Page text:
The number of adolescents being treated surgically for obesity doubled between 2010 and 2017, according to new research. But minority adolescents – who have a higher rate of obesity – are less likely to get weight loss surgery, according to the study published Monday by the American Academy of Pediatrics.
The study analyzed data for 9,014 patients ages 12 to 19 who had metabolic and bariatric surgery from 2010 to 2017. Overall, the researchers found that 4.62 adolescent patients per 100,000 received metabolic and bariatric surgery in 2017, up from 2.29 patients per 100,000 in 2010. More than three-quarters of patients were female – a statistic that held steady through the study period.
The researchers found that in 2017, 45% of patients were white, 14.6% were Black and 26% were Hispanic. The proportions conflict with obesity rates for children ages 2 to 19 in these groups: 25.6% of Black children are obese, 24.2% of Hispanic children are obese, and 16.1% of white children are obese.
For patients with severe obesity, the procedures are life-changing, study co-author Baddr Shakhsheer, MD, a pediatric surgeon at St. Louis Children’s Hospital in Missouri, told Today .
“These patients not only benefit medically and physiologically, but in terms of their quality of life — it increases dramatically,” he said. “Obesity is already wreaking havoc on these children, and I think that we’re recognizing it now earlier. The sooner we intervene, the better quality and longevity of life we can provide for these patients.”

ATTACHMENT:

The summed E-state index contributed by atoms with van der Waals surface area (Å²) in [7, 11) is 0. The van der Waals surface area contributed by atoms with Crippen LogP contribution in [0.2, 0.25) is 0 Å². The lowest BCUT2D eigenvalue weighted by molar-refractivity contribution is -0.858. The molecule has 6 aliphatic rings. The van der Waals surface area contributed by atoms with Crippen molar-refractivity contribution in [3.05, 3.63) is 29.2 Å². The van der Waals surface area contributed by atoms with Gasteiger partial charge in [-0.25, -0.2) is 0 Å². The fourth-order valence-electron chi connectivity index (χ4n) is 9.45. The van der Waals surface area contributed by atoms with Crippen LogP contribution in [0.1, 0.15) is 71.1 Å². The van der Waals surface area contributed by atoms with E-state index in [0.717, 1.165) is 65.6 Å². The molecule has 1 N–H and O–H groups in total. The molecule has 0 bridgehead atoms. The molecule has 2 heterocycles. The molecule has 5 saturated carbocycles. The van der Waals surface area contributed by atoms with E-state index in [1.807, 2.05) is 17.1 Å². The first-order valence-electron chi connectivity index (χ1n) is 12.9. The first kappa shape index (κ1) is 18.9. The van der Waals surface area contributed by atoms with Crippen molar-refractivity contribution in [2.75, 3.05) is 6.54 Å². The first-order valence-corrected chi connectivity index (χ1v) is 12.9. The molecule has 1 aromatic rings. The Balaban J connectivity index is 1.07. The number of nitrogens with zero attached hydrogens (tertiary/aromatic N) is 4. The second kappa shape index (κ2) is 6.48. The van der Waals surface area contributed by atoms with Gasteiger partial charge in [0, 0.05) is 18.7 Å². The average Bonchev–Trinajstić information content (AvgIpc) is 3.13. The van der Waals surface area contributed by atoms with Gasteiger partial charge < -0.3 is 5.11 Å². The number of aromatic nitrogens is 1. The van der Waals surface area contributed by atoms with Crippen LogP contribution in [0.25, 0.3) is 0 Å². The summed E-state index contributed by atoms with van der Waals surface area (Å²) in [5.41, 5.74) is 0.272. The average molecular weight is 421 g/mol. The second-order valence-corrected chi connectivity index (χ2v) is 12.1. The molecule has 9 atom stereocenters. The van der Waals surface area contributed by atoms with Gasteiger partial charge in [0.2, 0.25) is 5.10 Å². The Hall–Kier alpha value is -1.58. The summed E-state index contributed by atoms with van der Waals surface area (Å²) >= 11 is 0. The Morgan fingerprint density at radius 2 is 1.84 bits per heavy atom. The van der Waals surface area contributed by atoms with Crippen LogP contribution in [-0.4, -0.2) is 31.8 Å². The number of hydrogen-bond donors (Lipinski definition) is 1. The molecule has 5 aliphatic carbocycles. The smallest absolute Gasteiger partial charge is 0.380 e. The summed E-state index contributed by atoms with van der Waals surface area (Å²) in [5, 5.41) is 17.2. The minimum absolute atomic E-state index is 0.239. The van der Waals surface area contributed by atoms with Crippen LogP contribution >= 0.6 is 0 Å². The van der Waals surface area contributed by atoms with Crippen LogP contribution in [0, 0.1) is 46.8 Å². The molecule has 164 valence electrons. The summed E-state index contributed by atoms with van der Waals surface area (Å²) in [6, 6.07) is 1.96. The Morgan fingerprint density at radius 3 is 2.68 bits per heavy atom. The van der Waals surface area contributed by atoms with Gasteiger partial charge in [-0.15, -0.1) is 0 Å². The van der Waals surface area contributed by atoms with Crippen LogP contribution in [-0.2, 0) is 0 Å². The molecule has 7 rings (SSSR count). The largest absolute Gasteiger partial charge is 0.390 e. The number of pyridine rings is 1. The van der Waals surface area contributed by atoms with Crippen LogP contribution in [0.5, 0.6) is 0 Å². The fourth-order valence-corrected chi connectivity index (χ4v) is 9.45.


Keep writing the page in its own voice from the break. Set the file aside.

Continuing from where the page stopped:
The American Academy of Pediatrics says that “weight-loss surgery is one of the only evidence-based, safe, and effective ways shown to help preteens and teens struggling with severe obesity.” The organization says the most common procedure is the gastric sleeve and gastric bypass, which helps people lose about 30% of their body weight and keep it off. The organization said the procedure is not used as much as it should be.
“It is imperative that healthcare providers work with families, especially the most vulnerable and high-risk, to expand equitable access to comprehensive, multidisciplinary, pediatric-specific bariatric programs,” the authors wrote. “The current data only underscores the point that obesity-related health disparities disproportionately impact minority groups, and that said minority groups are still less likely to receive surgical weight loss treatment than their white counterparts.”
Pediatrics: “National Trends in Pediatric Metabolic and Bariatric Surgery: 2010–2017.”
Today: “Weight-loss surgery helps teens with obesity, but many still miss out.”
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